The SANRU malaria budget includes $10 million to support a performance-based funding (PBF) program. The current grant ending 31 December 2017 supports an investment in a joint PBF project with the World Bank which is aimed at improving utilization and quality of maternal, newborn and child health (MNCH) services delivery and governance – as well as strengthening health administration directorates and health policy capacities. The $10 million may be used for a possible launch of the PBF program in the province of Kongo Central, to be co-financed with domestic funds or by renewing the current partnership with the World Bank. An assessment of the World Bank PBF project is planned in the first quarter of 2018.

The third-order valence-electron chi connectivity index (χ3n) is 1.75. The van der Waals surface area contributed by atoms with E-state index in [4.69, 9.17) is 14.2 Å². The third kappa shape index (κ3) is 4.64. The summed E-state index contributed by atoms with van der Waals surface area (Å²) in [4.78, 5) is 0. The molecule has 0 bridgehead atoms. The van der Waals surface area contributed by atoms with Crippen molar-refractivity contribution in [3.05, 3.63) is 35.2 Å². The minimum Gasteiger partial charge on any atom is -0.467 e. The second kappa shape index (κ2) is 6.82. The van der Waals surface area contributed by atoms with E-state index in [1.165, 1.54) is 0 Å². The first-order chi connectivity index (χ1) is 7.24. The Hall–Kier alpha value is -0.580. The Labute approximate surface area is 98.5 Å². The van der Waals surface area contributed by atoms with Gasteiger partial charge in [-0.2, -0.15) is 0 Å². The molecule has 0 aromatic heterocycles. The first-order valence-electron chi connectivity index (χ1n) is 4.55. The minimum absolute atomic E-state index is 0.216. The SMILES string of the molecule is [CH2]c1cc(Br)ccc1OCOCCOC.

Additional funding of the PBF program by the Global Fund, in partnership with the World Bank, is subject to approval by the Board – or, alternatively, putting in place implementation arrangements which provide the Office of the Inspector General (OIG) with the access and audit rights necessary to fulfil its mandate. This was a sticking point when in May 2017 the Board authorized the Secretariat to enter into an Administration Agreement with the World Bank regarding the PBF program. The agreement was required to allow the Fund to make a $10.5 million investment to co-finance PBF payments. In (reluctantly) authorizing the Secretariat to sign the agreement, the Board was essentially accepting that the OIG would not have right of access to the project’s books, records, personnel or sites. (See GFO article.)